Ice Bucket Challenge in 2014 raised more than $160 million for ALS research
A Long Swim was built around ALS, and even borrowed the acronym for our name. This has been a big week for ALS. Research announcements are coming fast and furious, and it seems like a breakthroughs are being made every few days. After being closely involved with the ALS research world for many years, this is a dizzying – and thrilling – pace.
It was an almost karmic coincidence that, on the very day our team completed the English Channel swim, there came an announcement from Northwestern that the common cause of ALS had been discovered. And now, this week, as we prepare to swim the Ka’iwi Channel, comes groundbreaking announcements from the collaborative MinE Project which is funded by, of all things, open water swimming projects as well as the Ice Bucket Challenge.
There are two subtexts about most of the articles and papers announcing these discoveries; money and collaboration. Much of the money, of course, came from the avalanche of donations related to the Ice Bucket Challenge in the summer of 2014. It was lightning-in-a-bottle, and raised more than $160 million for ALS in six weeks. It was less than two years ago, and already these advancements in studies on DNA, genetic mapping, motor neurons and stem cells are emerging. With total funding raised of $350,000 or so, A Long Swim is not in the league with the Ice Bucketeers, but donations from you, our teammates, have been rolling in and we will gladly “swim in the wake” of this tremendous momentum. It is a good time to be involved with ALS research, and progress on all of these fronts can only lead to good things.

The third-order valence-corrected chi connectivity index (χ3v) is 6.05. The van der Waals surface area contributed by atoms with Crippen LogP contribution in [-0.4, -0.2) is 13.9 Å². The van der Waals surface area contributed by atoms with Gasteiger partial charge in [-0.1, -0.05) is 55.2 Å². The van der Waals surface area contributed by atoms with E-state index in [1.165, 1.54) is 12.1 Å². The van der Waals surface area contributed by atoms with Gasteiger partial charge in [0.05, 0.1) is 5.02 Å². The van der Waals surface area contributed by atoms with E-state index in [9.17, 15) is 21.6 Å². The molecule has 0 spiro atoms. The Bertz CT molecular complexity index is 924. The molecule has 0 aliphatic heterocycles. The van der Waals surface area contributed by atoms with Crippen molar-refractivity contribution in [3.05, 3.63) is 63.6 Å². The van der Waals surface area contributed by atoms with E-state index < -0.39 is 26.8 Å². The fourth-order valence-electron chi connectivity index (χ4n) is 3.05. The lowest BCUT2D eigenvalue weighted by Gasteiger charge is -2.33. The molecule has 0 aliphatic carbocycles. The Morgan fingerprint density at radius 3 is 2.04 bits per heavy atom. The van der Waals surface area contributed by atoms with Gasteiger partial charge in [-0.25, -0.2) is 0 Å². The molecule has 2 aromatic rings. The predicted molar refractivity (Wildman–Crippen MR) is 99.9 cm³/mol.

Collaboration — scientists committed to ALS research are now sharing with one another
The other message on ALS research is the importance of collaboration. Scientists committed to ALS are now sharing with one another, not just within a research center, but with like-minded colleagues all over the world. A project at Northwestern University in Chicago, for example, can hand off data and findings to Oslo and Amsterdam, that can hand it off to Johannesburg and Tokyo, that can hand it back to Chicago. The sun never sets on collaborative ALS research and, now that those projects are fully funded, the process just accelerates.
If A Long Swim has learned nothing else from our marathon swims, it is that teamwork is a critical ingredient for success, even in an undertaking that looks – on the surface – like an individual endeavor. If teamwork is the lesson, then teamwork is what we support. Collaborative ALS research is the solution, and A Long Swim is committed to supporting it.